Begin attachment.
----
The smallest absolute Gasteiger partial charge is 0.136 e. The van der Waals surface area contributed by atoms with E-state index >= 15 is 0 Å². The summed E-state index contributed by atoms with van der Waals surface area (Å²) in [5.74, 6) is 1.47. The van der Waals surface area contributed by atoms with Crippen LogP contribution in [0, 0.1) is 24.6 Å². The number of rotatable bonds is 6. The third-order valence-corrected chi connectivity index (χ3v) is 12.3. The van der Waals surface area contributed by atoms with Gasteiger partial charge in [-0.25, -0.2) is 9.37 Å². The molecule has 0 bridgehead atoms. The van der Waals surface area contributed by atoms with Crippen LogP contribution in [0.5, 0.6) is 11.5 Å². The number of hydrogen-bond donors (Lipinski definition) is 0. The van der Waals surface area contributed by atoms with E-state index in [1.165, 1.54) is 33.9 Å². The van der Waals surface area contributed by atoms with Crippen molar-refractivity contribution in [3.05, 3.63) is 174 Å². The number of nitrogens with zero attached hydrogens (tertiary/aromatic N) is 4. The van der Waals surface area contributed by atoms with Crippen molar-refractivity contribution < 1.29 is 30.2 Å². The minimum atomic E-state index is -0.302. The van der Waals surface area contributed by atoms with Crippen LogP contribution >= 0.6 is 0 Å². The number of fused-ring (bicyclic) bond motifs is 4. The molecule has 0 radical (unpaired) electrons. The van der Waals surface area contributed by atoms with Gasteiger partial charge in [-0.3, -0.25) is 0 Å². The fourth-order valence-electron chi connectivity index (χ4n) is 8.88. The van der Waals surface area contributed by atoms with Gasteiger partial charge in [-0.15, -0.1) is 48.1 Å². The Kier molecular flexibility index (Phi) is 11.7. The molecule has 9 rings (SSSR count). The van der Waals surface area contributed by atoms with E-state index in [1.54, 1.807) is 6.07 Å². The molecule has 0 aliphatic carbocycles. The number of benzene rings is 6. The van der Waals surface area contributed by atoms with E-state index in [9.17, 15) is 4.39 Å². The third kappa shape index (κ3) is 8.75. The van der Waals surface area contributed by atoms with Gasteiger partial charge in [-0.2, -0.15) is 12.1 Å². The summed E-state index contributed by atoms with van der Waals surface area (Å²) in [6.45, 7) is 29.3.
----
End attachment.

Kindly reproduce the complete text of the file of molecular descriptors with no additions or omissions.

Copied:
The smallest absolute Gasteiger partial charge is 0.136 e. The van der Waals surface area contributed by atoms with E-state index >= 15 is 0 Å². The summed E-state index contributed by atoms with van der Waals surface area (Å²) in [5.74, 6) is 1.47. The van der Waals surface area contributed by atoms with Crippen LogP contribution in [0, 0.1) is 24.6 Å². The number of rotatable bonds is 6. The third-order valence-corrected chi connectivity index (χ3v) is 12.3. The van der Waals surface area contributed by atoms with Gasteiger partial charge in [-0.25, -0.2) is 9.37 Å². The molecule has 0 bridgehead atoms. The van der Waals surface area contributed by atoms with Crippen LogP contribution in [0.5, 0.6) is 11.5 Å². The number of hydrogen-bond donors (Lipinski definition) is 0. The van der Waals surface area contributed by atoms with E-state index in [1.165, 1.54) is 33.9 Å². The van der Waals surface area contributed by atoms with Crippen molar-refractivity contribution in [3.05, 3.63) is 174 Å². The number of nitrogens with zero attached hydrogens (tertiary/aromatic N) is 4. The van der Waals surface area contributed by atoms with Crippen molar-refractivity contribution < 1.29 is 30.2 Å². The minimum atomic E-state index is -0.302. The van der Waals surface area contributed by atoms with Crippen LogP contribution >= 0.6 is 0 Å². The number of fused-ring (bicyclic) bond motifs is 4. The molecule has 0 radical (unpaired) electrons. The van der Waals surface area contributed by atoms with Gasteiger partial charge in [-0.3, -0.25) is 0 Å². The fourth-order valence-electron chi connectivity index (χ4n) is 8.88. The van der Waals surface area contributed by atoms with Gasteiger partial charge in [-0.15, -0.1) is 48.1 Å². The Kier molecular flexibility index (Phi) is 11.7. The molecule has 9 rings (SSSR count). The van der Waals surface area contributed by atoms with E-state index in [1.54, 1.807) is 6.07 Å². The molecule has 0 aliphatic carbocycles. The number of benzene rings is 6. The van der Waals surface area contributed by atoms with E-state index in [9.17, 15) is 4.39 Å². The third kappa shape index (κ3) is 8.75. The van der Waals surface area contributed by atoms with Gasteiger partial charge in [-0.2, -0.15) is 12.1 Å². The summed E-state index contributed by atoms with van der Waals surface area (Å²) in [6.45, 7) is 29.3.